This zany concoction, written by Adam Long, Daniel Singer and Jess Winfield, might be called Shakespeare for People Who Hate Shakespeare. The script is essentially a vehicle for three accomplished comedians to mug, overact, cavort, clown and indulge in shameless shtick. (This production is triple-cast, with nine actors performing on a mix-and-match basis, so the performance you see may be very different.) There are extended riffs on Romeo and Juliet and Hamlet (which is played three times — forward, backward and at warp speed). Samples of fractured Shakespeare abound: “A nose by any other name would . . . smell”; a certain Roman play emerges as a cooking show called Titus Androgynous; and the histories are performed as a football game played by an assemblage of English monarchs. Each of the three performers has a distinctly assigned role: Libby Letlow is the resident (pseudo-) intellectual; Chairman Barnes is the stocky ham, in the vein of a Jack Black or John Belushi; and Tricia Pierce is a curious combination of subversive and ditz (she plays Ophelia as a demented Valley Girl) with a fondness for scenes that involve dying or throwing up — preferably on the audience. Director Paul Wagar keeps things fast, furious and funny. ARK THEATER COMPANY, l647 S. La Cienega Blvd., L.A.; Thurs.-Sat., 8 p.m.; Sun., 2 p.m.; thru Jan. 14. (323) 969-1707. (Neal Weaver)

JACKIE LIVE: FOR REAL/SHOVITT This pair of one-person shows are actually takeoffs on the hoary fable of the struggling artist who is trying to make it in the “biz.” Shovitt, written and performed by Josh Covitt, is so excruciatingly bad that it becomes funny after a while. With the help of a film clip, Covitt’s opening bit shows him driving to an audition while ranting to his agent via cell phone. Afterward, he treats the audience to some hokey magic stunts in the persona of Zack the Magician, and manages to be a tad funny as an unnamed, burned-out guitar instructor. It really is nothing more than self-indulgent foolishness. In Jackie Live: For Real, directed by Lisa Jones, writer-performer Jackie Honikman does a little better while taking us on a perfunctory tour of her life as an entertainer. She channels some funny characters, and gets lots of laughs with a musical ditty structured as a duet between hurricanes Andrew and Katrina. If only the first part of her show had been as entertaining and imaginative. WORKING STAGE THEATER, 1516 N. Gardner Ave., Hlywd.; Sat., 8 p.m.; thru Jan. 27 (added perfs Jan. 19 & 26, 8 p.m.). (310) 929-7090. (Lovell Estell III)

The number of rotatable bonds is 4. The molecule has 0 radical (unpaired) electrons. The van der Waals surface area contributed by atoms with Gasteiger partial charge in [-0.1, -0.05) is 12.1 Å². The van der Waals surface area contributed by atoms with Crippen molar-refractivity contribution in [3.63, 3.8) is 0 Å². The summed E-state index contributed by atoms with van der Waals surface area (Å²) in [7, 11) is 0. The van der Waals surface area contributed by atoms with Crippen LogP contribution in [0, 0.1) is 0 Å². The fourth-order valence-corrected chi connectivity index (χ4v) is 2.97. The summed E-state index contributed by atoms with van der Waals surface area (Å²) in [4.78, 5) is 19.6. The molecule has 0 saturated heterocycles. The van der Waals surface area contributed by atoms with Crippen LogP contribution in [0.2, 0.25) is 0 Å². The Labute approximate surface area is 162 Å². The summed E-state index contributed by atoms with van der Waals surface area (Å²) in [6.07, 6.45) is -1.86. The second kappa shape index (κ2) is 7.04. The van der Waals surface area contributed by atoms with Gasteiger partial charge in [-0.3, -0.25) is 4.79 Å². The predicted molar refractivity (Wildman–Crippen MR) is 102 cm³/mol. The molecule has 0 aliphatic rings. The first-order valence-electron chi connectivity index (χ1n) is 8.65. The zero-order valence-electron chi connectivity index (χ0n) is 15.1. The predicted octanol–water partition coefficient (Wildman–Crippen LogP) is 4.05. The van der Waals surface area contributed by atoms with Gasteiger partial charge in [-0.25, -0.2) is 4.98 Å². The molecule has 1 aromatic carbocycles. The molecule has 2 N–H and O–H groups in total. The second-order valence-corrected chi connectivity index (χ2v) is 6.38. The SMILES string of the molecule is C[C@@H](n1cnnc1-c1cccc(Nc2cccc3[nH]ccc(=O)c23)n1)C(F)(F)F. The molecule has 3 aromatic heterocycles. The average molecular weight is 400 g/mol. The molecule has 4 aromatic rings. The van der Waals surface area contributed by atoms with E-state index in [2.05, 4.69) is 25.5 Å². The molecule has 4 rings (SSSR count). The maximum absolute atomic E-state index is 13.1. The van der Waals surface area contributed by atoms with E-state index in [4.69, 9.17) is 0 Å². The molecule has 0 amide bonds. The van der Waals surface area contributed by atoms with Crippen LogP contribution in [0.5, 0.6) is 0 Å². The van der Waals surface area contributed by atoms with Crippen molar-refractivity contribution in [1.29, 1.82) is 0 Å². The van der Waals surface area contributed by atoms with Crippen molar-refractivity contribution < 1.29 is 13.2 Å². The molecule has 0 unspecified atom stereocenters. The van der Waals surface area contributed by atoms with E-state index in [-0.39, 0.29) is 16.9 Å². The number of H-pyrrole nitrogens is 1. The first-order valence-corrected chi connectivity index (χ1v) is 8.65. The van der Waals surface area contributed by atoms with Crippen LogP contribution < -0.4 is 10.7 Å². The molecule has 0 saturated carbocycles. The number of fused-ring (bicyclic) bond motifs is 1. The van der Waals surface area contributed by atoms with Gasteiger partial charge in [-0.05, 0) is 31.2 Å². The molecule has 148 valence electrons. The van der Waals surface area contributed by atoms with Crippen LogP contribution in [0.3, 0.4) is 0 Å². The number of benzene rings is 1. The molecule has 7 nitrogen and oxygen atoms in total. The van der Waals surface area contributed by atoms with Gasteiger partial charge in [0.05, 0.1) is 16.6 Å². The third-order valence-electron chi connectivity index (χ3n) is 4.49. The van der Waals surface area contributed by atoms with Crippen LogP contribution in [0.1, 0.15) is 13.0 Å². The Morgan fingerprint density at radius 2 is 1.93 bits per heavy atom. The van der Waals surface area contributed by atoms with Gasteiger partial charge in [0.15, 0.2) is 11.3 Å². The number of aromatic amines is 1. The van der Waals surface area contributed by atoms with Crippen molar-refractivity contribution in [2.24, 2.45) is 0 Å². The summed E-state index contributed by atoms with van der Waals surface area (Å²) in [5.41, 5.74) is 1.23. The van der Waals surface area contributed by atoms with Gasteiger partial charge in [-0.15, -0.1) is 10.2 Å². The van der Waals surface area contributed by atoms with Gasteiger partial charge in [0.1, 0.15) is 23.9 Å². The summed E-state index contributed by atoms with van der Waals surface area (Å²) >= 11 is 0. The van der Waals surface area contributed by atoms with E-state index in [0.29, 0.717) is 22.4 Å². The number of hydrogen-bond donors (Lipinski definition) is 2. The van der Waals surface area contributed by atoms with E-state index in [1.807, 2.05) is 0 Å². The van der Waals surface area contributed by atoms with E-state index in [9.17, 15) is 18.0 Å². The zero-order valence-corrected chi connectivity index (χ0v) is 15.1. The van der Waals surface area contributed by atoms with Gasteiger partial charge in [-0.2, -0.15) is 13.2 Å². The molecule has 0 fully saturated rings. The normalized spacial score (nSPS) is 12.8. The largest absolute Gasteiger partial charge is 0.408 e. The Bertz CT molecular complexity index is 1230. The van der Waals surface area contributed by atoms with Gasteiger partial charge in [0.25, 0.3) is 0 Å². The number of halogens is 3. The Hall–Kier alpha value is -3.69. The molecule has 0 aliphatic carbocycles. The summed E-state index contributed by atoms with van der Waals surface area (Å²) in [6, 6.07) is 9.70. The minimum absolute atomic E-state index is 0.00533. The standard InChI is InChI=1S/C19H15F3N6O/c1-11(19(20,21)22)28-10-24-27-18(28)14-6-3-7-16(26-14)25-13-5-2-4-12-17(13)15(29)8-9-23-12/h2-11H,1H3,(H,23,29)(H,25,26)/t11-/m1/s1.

{mosimage}  THE MARVELOUS WONDERETTES In their cotton-candy chiffon dresses, songbirds Missy, Suzy, Betty Jean and Cindy Lou (Kim Huber, Bets Malone, Julie Dixon Jackson and Kirsten Chandler) are pleased as punch to entertain their senior-class prom. As it’s 1958, tonight’s track list is pure bubblegum pop, soured up by cat fights over stolen songs and stolen boyfriends. Like all good teenybop groups, the Wonderettes break down into archetypes: awkward, bubbly, tomboy and diva. Playwright-director Roger Bean, however, is only half-successful in manufacturing drama and character development from these personality clashes and a looming prom-queen vote. The real focus here is the songs, and the audience happily mouths along to the crooners, though the energy flags when each of the girls literally announces her romantic plot arc and then illustrates it with three consecutive songs from “Dream Lover” to “That’s When the Tears Start.” Under Bean’s hand, the ladies are fine comedians and even finer singers, and the show gets a punch of energy in Act 2, when the Wonderettes — older, wiser and less innocent — channel their inner Arethas at their 10-year reunion, decked in juicier colors while belting ballads of the late 1960s. Still, although charming and impeccably performed, the nostalgia teeters dangerously close to a sugar overload, right down to the Pixy Stix and Ding Dongs served during intermission. EL PORTAL THEATRE, 5269 Lankershim Blvd., N. Hlywd.; Thurs.-Fri., 8 p.m.; Sat., 3 & 8 p.m.; Sun., 3 p.m.; thru Feb. 11. (888) 505-7469. (Amy Nicholson)

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